A meeting with a Citizenship official
July 14, 2012 in Uncategorized
On July 10th in Ottawa I met with Mary-Ann Hubers, Acting Director of Citizenship Legislation and Policy. The e-mail below was sent on July 13th.
Dear Ms Hubers:
Thank you for meeting with me on Tuesday to discuss the Lost Canadians and possible changes to the Citizenship Act. In this e-mail I want to review and elaborate on the main points we discussed.
1. Lost Canadians
Your Minister has stated that he intends to take steps to rectify the status of the remaining Lost Canadians, including the pre-1947 group, who were excluded from Bill C-37 of 2008. We want him to know that we will hold him to that promise and are prepared to make a constructive contribution to any discussion of possible changes to the Citizenship Act. We naturally prefer a political solution. If, however, that is not forthcoming or the solution offered is unsatisfactory to us, the case of Scott v. Minister of Citizenship and Immigration will go forward, followed if necessary by more cases representing other categories of still-excluded Lost Canadians. (I have personally done some preparatory work on two of those cases.) In that event, the Minister would do well to consider the political consequences of using the courts to exclude people from citizenship, after a lifetime in Canada, solely because of the date and circumstances of their birth. He should also be aware that if Lord Black of Crossharbour is eventually allowed to resume his citizenship while the remaining Lost Canadians are still excluded, the government will have some explaining to do.
2. Excluded War Bride children
Some War Bride children are still excluded from citizenship solely because they were born out of wedlock. This continuing exclusion is insulting, unconscionable and politically indefensible. In my view it is also unlawful. We now have two precedents (see attachments) in which a child born abroad out of wedlock to parents who later married was ruled to be a natural-born Canadian citizen. The first ruling, which I showed you on Tuesday, was made in 1948, the year of Jackie Scott’s arrival in Canada and of her parents’ marriage. Since the facts in all three cases are essentially the same, I believe the two precedents are equally applicable to Ms Scott’s case.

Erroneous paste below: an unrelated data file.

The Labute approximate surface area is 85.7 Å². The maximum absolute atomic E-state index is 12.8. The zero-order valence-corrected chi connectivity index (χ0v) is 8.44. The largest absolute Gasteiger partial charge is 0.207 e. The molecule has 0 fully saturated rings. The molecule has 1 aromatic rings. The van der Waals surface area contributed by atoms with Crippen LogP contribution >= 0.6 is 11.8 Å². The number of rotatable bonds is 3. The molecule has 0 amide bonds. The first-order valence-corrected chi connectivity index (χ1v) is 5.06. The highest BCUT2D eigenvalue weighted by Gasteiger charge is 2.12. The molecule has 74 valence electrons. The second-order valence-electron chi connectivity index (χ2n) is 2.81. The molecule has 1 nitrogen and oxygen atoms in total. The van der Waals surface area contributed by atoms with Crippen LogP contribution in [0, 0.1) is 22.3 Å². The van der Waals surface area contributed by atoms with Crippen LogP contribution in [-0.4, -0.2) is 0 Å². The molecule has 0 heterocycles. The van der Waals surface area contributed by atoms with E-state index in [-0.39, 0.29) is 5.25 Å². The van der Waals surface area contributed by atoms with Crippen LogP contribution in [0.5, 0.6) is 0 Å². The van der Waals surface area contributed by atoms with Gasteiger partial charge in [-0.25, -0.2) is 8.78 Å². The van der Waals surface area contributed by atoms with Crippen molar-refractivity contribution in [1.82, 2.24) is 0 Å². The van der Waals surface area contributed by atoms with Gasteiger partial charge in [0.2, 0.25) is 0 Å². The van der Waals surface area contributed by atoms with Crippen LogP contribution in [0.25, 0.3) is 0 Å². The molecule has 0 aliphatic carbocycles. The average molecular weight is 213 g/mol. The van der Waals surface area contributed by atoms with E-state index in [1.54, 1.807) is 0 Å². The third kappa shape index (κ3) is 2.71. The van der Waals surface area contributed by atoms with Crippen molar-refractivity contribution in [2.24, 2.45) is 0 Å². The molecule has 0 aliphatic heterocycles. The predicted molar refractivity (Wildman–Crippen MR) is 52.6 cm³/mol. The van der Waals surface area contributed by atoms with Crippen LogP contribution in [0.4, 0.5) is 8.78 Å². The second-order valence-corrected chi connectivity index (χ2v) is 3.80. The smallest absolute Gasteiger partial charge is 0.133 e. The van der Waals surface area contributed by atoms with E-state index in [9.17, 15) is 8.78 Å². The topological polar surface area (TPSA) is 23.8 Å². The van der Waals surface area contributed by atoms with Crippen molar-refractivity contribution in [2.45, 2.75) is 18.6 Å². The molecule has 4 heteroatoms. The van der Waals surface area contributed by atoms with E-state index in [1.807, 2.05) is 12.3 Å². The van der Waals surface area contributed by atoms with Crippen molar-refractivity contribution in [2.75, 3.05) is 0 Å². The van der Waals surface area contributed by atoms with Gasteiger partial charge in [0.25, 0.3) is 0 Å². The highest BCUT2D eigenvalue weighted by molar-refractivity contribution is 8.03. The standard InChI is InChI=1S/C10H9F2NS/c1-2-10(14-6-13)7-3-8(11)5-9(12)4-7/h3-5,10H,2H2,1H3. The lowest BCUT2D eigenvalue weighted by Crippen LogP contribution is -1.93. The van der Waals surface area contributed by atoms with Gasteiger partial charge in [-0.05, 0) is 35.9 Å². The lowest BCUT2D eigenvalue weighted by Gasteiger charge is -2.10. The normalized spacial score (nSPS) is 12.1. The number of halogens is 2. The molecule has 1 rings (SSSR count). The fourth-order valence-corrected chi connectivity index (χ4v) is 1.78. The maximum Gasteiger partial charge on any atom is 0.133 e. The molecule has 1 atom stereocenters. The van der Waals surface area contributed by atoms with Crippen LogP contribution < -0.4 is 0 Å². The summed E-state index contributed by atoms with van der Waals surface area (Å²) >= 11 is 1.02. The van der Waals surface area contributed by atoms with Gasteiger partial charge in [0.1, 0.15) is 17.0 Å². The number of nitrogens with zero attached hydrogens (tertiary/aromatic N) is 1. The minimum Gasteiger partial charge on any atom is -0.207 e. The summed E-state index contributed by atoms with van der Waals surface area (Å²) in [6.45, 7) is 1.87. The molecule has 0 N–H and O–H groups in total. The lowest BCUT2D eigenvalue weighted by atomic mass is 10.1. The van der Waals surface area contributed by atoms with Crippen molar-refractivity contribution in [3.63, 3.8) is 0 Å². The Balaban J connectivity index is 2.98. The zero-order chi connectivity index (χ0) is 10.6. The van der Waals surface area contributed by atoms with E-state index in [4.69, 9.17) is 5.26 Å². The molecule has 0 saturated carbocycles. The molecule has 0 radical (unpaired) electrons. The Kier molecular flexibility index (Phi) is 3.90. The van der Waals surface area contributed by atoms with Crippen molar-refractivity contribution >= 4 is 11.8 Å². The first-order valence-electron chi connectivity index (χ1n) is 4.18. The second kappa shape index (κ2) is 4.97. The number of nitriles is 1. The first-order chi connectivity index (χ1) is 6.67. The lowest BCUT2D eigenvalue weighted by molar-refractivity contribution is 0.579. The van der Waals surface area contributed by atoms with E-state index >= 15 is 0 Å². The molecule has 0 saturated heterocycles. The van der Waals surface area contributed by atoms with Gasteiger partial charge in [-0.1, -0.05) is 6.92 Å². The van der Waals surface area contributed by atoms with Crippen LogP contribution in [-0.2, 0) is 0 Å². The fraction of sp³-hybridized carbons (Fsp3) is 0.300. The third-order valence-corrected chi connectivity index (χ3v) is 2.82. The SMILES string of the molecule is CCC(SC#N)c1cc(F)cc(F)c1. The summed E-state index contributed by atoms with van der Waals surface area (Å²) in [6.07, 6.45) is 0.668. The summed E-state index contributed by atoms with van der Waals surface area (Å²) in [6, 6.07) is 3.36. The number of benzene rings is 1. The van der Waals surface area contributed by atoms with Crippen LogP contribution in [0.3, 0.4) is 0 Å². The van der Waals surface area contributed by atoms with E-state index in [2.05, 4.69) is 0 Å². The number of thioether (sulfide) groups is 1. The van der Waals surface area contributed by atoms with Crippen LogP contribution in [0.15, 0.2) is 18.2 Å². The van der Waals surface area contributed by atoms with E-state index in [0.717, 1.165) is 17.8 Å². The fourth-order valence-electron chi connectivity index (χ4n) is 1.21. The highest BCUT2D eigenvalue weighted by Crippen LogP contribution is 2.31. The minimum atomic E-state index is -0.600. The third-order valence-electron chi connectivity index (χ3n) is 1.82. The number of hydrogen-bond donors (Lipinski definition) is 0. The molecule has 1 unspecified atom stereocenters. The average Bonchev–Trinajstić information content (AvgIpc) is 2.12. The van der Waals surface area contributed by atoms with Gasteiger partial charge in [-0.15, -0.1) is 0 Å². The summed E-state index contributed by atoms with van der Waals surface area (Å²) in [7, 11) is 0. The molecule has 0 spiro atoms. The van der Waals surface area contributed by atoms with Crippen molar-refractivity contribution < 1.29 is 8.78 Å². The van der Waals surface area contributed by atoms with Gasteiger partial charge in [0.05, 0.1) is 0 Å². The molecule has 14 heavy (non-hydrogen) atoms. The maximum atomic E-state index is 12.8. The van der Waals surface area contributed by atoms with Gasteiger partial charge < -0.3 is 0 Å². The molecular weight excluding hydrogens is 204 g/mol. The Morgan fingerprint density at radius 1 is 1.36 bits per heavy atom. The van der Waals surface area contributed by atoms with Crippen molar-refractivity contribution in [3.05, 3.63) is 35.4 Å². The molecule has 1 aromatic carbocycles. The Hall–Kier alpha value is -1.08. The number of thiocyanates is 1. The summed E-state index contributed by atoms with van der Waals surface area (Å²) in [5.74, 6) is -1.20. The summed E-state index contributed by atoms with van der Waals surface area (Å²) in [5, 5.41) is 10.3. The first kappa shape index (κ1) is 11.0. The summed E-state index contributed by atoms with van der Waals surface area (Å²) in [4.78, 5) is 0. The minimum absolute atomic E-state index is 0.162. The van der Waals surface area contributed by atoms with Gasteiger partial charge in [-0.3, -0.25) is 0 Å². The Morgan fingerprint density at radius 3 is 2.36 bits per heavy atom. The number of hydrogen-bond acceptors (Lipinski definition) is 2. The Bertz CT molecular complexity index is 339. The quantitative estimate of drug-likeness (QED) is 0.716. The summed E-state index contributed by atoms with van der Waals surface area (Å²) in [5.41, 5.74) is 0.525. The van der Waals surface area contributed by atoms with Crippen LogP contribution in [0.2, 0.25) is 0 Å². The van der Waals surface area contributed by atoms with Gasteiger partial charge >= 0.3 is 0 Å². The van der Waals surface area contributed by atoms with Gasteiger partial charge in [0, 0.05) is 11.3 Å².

I have pointed out that Order in Council P.C. 1945-858 gave immediate Canadian domicile to the arriving military dependants (i.e., War Brides and children), exempting them from the usual waiting period of five years under the Immigration Act. From this I conclude that any War Bride child who was in Canada on December 31, 1946 but is excluded from citizenship by the continuing application of the discriminatory provisions of section 4 of the Canadian Citizenship Act 1946, is included under section 9 as a Canadian citizen ‘other than natural-born’.
We still have several such cases outstanding. One of them is a 25-year veteran of the Royal Canadian Navy whose citizenship was never questioned at any time during his service. If my interpretation of the law is correct, I see no reason why these cases should not be settled quickly.
3. Proposed limitation of citizenship by ius soli
The Minister has proposed that in future only children born in Canada to a parent who is a citizen or a permanent resident should have the right to citizenship by ius soli. I recalled that Lucienne Robillard had made a similar proposal when she was Minister in the 1990s. Nothing came of it.
This proposal if enacted would be the most radical change in our citizenship law since 1947. It should be undertaken only after the widest possible consultation. In the U.K., as I pointed out, the British Nationality Act 1981 was preceded by a Green Paper in 1977 and a White Paper in 1980.
I have serious reservations about this proposal. It could create a large group of people who were born in Canada and know no other country as their home, but are excluded from citizenship. What would be the long-term political and social consequences? And would this or any future government have the political will to deport people born in Canada to countries they have never seen?
There are also administrative implications for governments both federal and provincial. If a Canadian birth certificate is no longer proof of citizenship, every Canadian would presumably have to apply for a Certificate of Canadian Citizenship to get a passport or a provincial document (e.g., health card) for which proof of citizenship is now required. The resulting inconvenience and delay could have political consequences for both levels of government. We cannot have newborns waiting weeks or even months for a health card!
Thank you again for meeting with me. I look forward to learning more about the government’s plans.